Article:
He will encounter darts of wrath.
Who means to weed my humours out
Usurps dominion over me.
Had he no evil pride in him,
Could fire of strife inflame his mind?
Had evil nature not got root,
How could the flame of opposition blaze?
Does he his foe conciliate?
Will he enshrine him in his heart
Because his evil humour has no root?
The ant of lust, habit a serpent made;
O kill the snake of lust at first,
Or else a dragon will your snake become;
But all mistake their snakes for ants!
Do you from sages take advice.

p. 219


From the Mesnavi of Jellâl-aldyn Rûmi, 3rd Duftur.

Man feeds on blood as embryo,
Believers thus by dirt get pure!
Whilst in the womb, man feeds on blood,
His warp and woof of blood consists;
When weaned of blood he milk consumes;
He morsels eats when weaned of milk;
But weaned of morsels Lokmân* he becomes,
Investigates things hidden and revealed.
Were one to say to embryos in the womb:—
"Without, there is a well-arranged world,
An earth quite joyous, long and broad,
Of blessings full, and various food;
With mountains, lakes, and prairies green,
Parks, gardens, cultivated fields,
The firmament so high and bright,
The sun, the moon, with hundred winds,
Zephyrs from north and south and west,
With gardens, banquets, nuptials,—
Its wonders cannot be described.
How tried you are in this darkness!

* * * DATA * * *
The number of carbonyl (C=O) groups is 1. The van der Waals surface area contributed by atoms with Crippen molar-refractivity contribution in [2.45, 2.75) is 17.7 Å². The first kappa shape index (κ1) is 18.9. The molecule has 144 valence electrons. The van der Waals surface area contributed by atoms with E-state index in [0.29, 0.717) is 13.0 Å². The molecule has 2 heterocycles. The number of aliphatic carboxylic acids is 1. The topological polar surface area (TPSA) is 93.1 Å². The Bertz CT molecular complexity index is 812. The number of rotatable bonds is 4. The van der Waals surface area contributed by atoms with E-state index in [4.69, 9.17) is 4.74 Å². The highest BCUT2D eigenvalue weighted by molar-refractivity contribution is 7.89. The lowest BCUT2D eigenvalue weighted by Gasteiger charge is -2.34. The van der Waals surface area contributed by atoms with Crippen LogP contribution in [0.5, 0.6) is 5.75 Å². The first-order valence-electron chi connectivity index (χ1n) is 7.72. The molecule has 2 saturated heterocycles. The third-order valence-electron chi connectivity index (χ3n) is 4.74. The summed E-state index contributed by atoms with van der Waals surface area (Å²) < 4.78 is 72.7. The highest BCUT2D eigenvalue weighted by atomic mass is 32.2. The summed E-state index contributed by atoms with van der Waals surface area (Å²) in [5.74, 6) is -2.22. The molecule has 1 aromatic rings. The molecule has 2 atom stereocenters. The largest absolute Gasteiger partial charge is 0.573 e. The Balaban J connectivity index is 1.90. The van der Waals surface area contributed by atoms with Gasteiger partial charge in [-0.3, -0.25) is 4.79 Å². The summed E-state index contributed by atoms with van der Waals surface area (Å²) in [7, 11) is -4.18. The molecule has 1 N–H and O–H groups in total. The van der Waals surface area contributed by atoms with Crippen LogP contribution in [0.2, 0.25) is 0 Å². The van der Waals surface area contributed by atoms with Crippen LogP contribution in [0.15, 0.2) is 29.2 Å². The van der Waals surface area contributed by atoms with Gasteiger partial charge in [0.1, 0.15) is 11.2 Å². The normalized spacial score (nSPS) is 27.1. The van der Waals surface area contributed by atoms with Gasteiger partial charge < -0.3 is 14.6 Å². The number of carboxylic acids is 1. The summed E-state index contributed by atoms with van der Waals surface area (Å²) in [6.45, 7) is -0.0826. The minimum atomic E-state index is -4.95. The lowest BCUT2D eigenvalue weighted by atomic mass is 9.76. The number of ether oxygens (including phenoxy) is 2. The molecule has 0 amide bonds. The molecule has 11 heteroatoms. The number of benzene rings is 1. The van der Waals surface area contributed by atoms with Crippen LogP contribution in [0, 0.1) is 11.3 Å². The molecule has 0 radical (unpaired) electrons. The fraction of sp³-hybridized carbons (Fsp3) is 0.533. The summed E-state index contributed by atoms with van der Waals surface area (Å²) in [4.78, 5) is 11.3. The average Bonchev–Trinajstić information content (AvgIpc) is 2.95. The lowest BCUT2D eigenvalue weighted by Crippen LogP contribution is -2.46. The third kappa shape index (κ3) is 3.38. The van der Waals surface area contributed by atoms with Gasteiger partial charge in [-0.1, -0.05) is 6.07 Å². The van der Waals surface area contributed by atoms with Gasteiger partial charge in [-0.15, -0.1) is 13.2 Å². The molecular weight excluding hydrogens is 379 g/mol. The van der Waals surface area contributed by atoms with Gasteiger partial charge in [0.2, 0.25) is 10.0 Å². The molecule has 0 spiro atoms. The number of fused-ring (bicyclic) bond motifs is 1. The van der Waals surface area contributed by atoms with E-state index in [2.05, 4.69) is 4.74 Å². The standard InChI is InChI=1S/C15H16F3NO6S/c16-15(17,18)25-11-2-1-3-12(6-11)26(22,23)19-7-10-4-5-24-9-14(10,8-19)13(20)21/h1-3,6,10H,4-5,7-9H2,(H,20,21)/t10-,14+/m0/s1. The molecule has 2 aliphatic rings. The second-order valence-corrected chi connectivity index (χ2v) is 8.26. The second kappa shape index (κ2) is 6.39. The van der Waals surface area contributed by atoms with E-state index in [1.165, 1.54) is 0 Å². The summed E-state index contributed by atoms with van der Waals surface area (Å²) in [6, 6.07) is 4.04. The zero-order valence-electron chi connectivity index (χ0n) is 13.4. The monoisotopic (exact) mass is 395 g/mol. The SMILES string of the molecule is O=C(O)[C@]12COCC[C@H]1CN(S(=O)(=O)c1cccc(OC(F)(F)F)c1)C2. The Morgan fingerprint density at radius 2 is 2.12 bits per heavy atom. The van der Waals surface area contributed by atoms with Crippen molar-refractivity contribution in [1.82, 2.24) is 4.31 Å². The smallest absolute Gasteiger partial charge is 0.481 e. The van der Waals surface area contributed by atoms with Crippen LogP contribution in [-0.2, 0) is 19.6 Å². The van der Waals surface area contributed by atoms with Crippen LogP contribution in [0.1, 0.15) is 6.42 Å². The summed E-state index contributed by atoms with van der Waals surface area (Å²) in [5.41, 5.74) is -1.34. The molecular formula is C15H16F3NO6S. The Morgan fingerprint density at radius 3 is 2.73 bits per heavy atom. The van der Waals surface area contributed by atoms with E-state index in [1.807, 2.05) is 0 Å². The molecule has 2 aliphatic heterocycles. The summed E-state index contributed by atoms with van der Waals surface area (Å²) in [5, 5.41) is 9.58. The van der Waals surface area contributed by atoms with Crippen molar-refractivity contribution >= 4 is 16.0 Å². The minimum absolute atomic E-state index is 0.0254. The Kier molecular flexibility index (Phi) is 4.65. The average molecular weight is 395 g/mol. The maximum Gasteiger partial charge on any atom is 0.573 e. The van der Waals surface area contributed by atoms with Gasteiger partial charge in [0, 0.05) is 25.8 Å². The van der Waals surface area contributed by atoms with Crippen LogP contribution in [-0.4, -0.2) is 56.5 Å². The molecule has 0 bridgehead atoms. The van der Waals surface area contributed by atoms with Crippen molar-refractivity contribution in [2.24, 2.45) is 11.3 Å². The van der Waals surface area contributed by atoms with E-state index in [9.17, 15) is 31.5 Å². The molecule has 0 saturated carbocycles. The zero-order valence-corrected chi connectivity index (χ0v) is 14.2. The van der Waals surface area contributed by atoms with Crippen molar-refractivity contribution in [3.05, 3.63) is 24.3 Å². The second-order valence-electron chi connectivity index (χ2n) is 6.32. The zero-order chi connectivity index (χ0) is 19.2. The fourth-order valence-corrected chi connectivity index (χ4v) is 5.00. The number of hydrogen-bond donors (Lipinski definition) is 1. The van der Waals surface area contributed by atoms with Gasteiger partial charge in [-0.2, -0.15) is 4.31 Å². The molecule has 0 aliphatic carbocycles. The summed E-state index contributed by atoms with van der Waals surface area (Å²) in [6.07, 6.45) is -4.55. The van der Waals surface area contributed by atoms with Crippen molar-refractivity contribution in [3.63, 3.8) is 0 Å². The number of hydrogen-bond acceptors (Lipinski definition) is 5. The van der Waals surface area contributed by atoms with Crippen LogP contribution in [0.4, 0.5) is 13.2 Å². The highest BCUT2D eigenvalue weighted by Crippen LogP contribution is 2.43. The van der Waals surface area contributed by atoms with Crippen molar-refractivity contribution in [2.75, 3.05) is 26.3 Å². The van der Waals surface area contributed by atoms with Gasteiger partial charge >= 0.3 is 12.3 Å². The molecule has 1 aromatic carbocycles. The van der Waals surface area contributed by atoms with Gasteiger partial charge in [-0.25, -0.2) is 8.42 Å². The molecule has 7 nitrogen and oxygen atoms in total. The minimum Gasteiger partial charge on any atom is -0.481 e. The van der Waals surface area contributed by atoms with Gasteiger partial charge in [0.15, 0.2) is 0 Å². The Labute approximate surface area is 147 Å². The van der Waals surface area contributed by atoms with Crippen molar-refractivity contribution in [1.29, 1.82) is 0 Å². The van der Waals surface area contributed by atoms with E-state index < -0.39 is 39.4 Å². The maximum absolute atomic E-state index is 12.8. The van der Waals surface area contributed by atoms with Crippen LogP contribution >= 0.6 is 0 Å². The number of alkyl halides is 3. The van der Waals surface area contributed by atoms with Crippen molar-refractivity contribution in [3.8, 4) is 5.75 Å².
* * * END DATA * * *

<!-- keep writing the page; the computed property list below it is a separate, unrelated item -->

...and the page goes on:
Blood you consume in this closet,
In dirt and misery confined;"
It would deny its state and case,
Reject this message with full force
As false, deceit, impossible.
It has no sense, but understanding blind
Its mind cannot conceive the thing,—
The negative mind hearing scorns.
Just such the crowd is in this nether world
When Abdâls moot the world beyond:—
"This world is but a narrow and dark well;
Without, the immaterial world exists."
Such words their ears will not accept,—
A hope like this is thickly veiled;
Present enjoyments plug the ear,
The eye is dimmed by interests;
Just as the embryo's greed for blood,
Which was its food in womb's dark cave,
Concealed from it the present world,
The body's blood to it endeared;
Thus, unaware of blessings all,
No other nourishment it had but blood.
Man's lust for joys of present life
Eternal joys has veiled from him.
Your greed for this deceitful life
From true life has removed you;
Be quite aware that lust is blinding you,
Concealing certainty from you.
Truth false appears to you from greed,
Which hundredfold is blinding you.
Oh, free yourself from greed, like all just men,
That you your foot on that threshold may place,
And saved be on entering the gate
From all terrestrial joys and griefs;
Your soul's eye bright and true will see,
Unsoiled by unbelief, the light of Faith.
   [The translator does not take it on himself to correct the
metre, when it happens to be faulty.]

Journals Islamic Articles


p. 185

* These lines do not allude, as might be supposed, to any metamorphosis which moles are supposed to undergo in nature, but embody a flight of poetical fancy.—E. R.

p. 186

* Qorân, II. 32: "And when we said unto the angels, Worship Adam; they worshipped, save Eblis, who refused and was puffed up with pride.

p. 219

* Lokmân, the name of a sage, stands here as the emblem of intellect.

The Abdâls are Illuminati.